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Fruit and vegetable intake of primary school children: a study of school meals.
J Hum Nutr Diet. 2012 Dec; 25(6):557-62.JH

Abstract

BACKGROUND

Despite an increasing focus on the nutritional content of school meals and initiatives such as the School Fruit and Vegetable Scheme, children are not meeting the recommended levels of fruit and vegetable consumption. The present study aimed to examine children's fruit and vegetable consumption in 15 primary schools across the West Midlands region.

METHODS

A total of 1296 children, aged 4-11 years, were observed for five consecutive days and the consumption of all food items was measured using the weighed intake method. Differences in the mean intake of fruit, vegetables and foods high in fat and sugar between Key Stages 1 and 2 were determined.

RESULTS

Two-thirds of the children in the present study did not consume any fruit at lunchtime and only 3% of children consumed at least one portion as part of their school meal. The proportion of children consuming some quantity of vegetable at lunchtime was more than double that consuming fruit. Children in Key Stage 1 consumed significantly more vegetables on average than children in Key Stage 2 (P ≤ 0.05); however, no significant differences were found for the consumption of fruit.

CONCLUSIONS

Despite the introduction of food-based standards for school meal provision; children are not consuming adequate portions of fruit and vegetables at lunchtime. The importance of strategies used by catering staff to promote the consumption of fruit and vegetables should be harnessed to encourage children to taste fruit and vegetables provided. Further research is recommended to increase the evidence base on strategies aiming to promote fruit and vegetable consumption in children.

Authors+Show Affiliations

Psychological Sciences, University of Worcester, Worcester, UK.No affiliation info availableNo affiliation info available

Pub Type(s)

Journal Article

Language

eng

PubMed ID

22958172

Citation

Upton, D, et al. "Fruit and Vegetable Intake of Primary School Children: a Study of School Meals." Journal of Human Nutrition and Dietetics : the Official Journal of the British Dietetic Association, vol. 25, no. 6, 2012, pp. 557-62.
Upton D, Upton P, Taylor C. Fruit and vegetable intake of primary school children: a study of school meals. J Hum Nutr Diet. 2012;25(6):557-62.
Upton, D., Upton, P., & Taylor, C. (2012). Fruit and vegetable intake of primary school children: a study of school meals. Journal of Human Nutrition and Dietetics : the Official Journal of the British Dietetic Association, 25(6), 557-62. https://doi.org/10.1111/j.1365-277X.2012.01270.x
Upton D, Upton P, Taylor C. Fruit and Vegetable Intake of Primary School Children: a Study of School Meals. J Hum Nutr Diet. 2012;25(6):557-62. PubMed PMID: 22958172.
* Article titles in AMA citation format should be in sentence-case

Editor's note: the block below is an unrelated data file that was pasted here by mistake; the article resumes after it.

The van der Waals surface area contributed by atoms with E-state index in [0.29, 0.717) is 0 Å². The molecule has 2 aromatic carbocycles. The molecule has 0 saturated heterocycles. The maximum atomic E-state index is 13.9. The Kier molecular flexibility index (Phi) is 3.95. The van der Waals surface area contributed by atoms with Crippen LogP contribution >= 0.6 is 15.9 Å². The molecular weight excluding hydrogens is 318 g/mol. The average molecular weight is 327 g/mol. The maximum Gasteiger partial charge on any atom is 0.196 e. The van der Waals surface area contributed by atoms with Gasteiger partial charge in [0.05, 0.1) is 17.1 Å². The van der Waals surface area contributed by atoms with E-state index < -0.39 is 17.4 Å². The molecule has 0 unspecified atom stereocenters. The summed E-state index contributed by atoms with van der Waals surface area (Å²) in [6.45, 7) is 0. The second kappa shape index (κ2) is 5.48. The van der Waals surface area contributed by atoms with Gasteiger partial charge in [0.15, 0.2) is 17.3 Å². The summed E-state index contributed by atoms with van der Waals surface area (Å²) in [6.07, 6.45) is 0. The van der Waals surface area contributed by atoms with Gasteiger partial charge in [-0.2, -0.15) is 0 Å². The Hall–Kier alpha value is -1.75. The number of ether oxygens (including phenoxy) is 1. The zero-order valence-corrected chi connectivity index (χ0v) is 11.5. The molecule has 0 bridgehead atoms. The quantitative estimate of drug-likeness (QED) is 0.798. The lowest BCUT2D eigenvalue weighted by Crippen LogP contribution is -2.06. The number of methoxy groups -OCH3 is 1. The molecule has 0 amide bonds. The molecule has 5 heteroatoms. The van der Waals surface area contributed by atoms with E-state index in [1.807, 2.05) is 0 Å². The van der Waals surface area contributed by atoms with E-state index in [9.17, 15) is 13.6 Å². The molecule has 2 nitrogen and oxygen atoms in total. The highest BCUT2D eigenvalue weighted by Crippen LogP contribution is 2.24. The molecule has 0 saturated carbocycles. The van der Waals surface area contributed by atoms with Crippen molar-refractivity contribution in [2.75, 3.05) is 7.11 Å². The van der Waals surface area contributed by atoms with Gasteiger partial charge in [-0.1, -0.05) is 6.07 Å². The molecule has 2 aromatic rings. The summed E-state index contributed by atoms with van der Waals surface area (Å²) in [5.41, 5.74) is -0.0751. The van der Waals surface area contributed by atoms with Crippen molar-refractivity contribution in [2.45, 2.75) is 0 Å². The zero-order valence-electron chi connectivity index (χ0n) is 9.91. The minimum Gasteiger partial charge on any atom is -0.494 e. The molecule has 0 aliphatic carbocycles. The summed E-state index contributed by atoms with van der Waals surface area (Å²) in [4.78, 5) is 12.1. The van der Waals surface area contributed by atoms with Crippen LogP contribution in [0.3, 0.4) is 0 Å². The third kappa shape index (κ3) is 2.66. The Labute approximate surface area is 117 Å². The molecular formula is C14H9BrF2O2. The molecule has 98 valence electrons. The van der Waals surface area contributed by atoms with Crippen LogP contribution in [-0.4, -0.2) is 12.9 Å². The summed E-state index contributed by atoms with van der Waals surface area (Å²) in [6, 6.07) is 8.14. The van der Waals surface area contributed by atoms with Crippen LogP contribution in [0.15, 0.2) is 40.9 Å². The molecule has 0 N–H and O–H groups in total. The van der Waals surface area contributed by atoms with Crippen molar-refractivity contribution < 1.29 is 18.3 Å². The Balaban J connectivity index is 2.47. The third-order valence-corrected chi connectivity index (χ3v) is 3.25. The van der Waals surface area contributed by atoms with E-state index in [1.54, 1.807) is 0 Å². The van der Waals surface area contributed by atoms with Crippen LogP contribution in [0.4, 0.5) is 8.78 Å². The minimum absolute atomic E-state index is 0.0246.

TY - JOUR T1 - Fruit and vegetable intake of primary school children: a study of school meals. AU - Upton,D, AU - Upton,P, AU - Taylor,C, Y1 - 2012/09/10/ PY - 2012/9/11/entrez PY - 2012/9/11/pubmed PY - 2013/4/25/medline SP - 557 EP - 62 JF - Journal of human nutrition and dietetics : the official journal of the British Dietetic Association JO - J Hum Nutr Diet VL - 25 IS - 6 N2 - BACKGROUND: Despite an increasing focus on the nutritional content of school meals and initiatives such as the School Fruit and Vegetable Scheme, children are not meeting the recommended levels of fruit and vegetable consumption. The present study aimed to examine children's fruit and vegetable consumption in 15 primary schools across the West Midlands region. METHODS: A total of 1296 children, aged 4-11 years, were observed for five consecutive days and the consumption of all food items was measured using the weighed intake method. Differences in the mean intake of fruit, vegetables and foods high in fat and sugar between Key Stages 1 and 2 were determined. RESULTS: Two-thirds of the children in the present study did not consume any fruit at lunchtime and only 3% of children consumed at least one portion as part of their school meal. The proportion of children consuming some quantity of vegetable at lunchtime was more than double that consuming fruit. Children in Key Stage 1 consumed significantly more vegetables on average than children in Key Stage 2 (P ≤ 0.05); however, no significant differences were found for the consumption of fruit. CONCLUSIONS: Despite the introduction of food-based standards for school meal provision; children are not consuming adequate portions of fruit and vegetables at lunchtime. The importance of strategies used by catering staff to promote the consumption of fruit and vegetables should be harnessed to encourage children to taste fruit and vegetables provided. Further research is recommended to increase the evidence base on strategies aiming to promote fruit and vegetable consumption in children. SN - 1365-277X UR - https://www.unboundmedicine.com/medline/citation/22958172/Fruit_and_vegetable_intake_of_primary_school_children:_a_study_of_school_meals_ L2 - https://doi.org/10.1111/j.1365-277X.2012.01270.x DB - PRIME DP - Unbound Medicine ER -